The gender ladder to socio-economic transformation
- India is a poor in providing workforce for women.
- Government is to make respective manifestos talk of measures to create more livelihood opportunities in rural and urban areas, which include incentives to businesses for employing more women.
- Currently, the participation of women in the workforce in India is one of the lowest globally.
- The female labour force participation rate (LFPR) in India fell from 31.2% in 2011-2012 to 23.3% in 2017-2018.
- This decline has been sharper in rural areas, where the female LFPR fell by more than 11 percentage points in 2017-2018.
- Social scientists have long tried to explain this phenomenon, more so in the context of rising levels of education for women.
- There is a strong negative relationship between a woman’s education level and her participation in agricultural and non-agricultural wage work and in family farms.
- Essentially, women with moderately high levels of education do not want to do manual labour outside the household which would be perceived to be below their educational qualifications.
- The study also showed a preference among women for salaried jobs as their educational attainment increases; but such jobs remain extremely limited for women.
- It is estimated that among people (25 to 59 years) working as farmers, farm laborers and service workers, nearly a third are women, while the proportion of women among professionals, managers and clerical workers is only about 15% (NSSO, 2011-2012).
- In addition, women have strongly articulated the need to enumerate and remunerate the unpaid and underpaid work they undertake in sectors such as agriculture and fisheries.
- Their fundamental demand is that women must be recognised as farmers in accordance with the National Policy for Farmers; this should include cultivators, agricultural labourers, pastoralists, livestock rearers, forest workers, fish-workers, and salt pan workers.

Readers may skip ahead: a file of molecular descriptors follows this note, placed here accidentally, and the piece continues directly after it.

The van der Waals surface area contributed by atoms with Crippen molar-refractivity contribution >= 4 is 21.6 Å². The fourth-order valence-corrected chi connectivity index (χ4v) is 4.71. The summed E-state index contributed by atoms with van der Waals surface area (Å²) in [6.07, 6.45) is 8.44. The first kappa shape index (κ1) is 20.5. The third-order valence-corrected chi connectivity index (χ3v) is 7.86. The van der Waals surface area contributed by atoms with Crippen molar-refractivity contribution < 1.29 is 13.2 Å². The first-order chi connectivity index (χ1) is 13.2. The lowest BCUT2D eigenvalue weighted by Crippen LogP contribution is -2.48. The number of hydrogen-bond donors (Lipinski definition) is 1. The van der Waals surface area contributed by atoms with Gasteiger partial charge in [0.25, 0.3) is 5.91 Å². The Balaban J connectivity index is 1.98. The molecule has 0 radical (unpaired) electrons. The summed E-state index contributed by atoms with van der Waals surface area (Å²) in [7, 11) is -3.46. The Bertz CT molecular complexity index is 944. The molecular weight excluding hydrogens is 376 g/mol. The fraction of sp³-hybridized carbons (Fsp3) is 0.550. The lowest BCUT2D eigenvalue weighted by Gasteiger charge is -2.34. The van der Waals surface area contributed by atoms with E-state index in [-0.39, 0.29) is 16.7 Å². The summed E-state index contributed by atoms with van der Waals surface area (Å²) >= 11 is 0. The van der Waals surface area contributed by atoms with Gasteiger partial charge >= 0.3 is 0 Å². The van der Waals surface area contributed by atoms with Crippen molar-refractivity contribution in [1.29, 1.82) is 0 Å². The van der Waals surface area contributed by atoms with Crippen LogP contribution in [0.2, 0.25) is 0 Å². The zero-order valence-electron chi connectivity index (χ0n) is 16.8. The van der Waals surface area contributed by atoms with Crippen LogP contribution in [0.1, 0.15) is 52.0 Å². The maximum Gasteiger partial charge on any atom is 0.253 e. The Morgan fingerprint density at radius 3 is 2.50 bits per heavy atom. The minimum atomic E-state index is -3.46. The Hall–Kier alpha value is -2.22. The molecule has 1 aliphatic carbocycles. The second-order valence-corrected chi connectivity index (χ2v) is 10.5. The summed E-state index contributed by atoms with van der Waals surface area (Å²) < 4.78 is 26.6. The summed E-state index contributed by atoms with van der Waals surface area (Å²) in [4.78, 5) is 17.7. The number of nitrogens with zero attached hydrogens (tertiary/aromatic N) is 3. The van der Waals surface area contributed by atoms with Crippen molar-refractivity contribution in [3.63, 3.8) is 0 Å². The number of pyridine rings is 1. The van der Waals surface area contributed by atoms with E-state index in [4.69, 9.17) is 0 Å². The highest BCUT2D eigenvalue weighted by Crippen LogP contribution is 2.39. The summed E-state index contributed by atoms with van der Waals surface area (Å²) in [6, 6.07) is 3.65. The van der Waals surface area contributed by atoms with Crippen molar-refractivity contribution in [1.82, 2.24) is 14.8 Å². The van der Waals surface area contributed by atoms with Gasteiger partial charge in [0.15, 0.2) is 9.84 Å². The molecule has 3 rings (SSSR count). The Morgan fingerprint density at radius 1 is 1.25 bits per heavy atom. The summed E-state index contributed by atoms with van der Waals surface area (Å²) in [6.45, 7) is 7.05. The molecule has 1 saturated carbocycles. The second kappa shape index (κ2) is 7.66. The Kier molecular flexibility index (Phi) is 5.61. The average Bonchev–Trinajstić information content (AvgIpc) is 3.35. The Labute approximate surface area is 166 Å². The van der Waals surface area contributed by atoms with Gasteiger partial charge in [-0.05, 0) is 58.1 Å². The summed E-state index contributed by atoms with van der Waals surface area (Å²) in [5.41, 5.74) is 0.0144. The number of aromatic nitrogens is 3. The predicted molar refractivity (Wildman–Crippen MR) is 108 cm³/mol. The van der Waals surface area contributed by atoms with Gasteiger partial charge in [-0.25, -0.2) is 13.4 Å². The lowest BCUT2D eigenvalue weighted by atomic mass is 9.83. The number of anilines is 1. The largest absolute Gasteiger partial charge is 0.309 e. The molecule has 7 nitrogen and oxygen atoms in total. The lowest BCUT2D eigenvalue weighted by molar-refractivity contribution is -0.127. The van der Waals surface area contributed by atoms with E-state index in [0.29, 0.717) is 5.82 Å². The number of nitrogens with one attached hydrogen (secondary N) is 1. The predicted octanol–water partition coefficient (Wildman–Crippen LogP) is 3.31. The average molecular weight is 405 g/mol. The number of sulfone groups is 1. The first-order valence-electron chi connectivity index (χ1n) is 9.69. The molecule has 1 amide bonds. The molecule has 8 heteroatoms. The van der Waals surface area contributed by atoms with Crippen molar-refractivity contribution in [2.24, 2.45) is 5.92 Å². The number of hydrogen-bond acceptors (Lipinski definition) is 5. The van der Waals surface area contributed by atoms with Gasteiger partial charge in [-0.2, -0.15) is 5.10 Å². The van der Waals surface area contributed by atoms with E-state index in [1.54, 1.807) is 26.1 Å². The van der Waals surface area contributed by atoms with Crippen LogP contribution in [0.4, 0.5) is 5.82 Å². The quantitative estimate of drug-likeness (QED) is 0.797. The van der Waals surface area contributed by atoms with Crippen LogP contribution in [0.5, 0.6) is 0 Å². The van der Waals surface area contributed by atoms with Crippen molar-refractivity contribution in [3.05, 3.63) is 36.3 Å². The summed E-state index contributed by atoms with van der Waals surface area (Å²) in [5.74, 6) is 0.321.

- Thereafter, their equal rights and entitlements over land and access to inputs, credit, markets, and extension services must be ensured.
In what ways the issues can be solved?
- The answers can be found in a complex set of factors including low social acceptability of women working outside the household, lack of access to safe and secure workspaces, widespread prevalence of poor and unequal wages, and a dearth of decent and suitable jobs.
- Most women in India are engaged in subsistence-level work in agriculture in rural areas, and in low-paying jobs such as domestic service and petty home-based manufacturing in urban areas.
- But with better education, women are refusing to do casual wage labour or work in family farms and enterprises.
- Any government which is serious about ensuring women’s economic empowerment and equal access to livelihoods must address the numerous challenges that exist along this highly gendered continuum of unpaid, underpaid and paid work.
- A two-pronged approach must entail facilitating women’s access to decent work by providing public services, eliminating discrimination in hiring, ensuring equal and decent wages, and improving women’s security in public spaces.
- It must also recognise, reduce, redistribute, and remunerate women’s unpaid work.
- An action agenda document which has compiled a people’s agenda through extensive discussions across States, provides critical recommendations to policymakers on issues of concern to Dalits, tribal people, Muslims and other marginalized communities with a focus on the needs of women.
- On the question of work, women’s demands include gender-responsive public services such as free and accessible public toilets, household water connections, safe and secure public transport, and adequate lighting and CCTV cameras to prevent violence against women in public spaces and to increase their mobility.
- Furthermore, they want fair and decent living wages and appropriate social security including maternity benefit, sickness benefit, provident fund, and pension.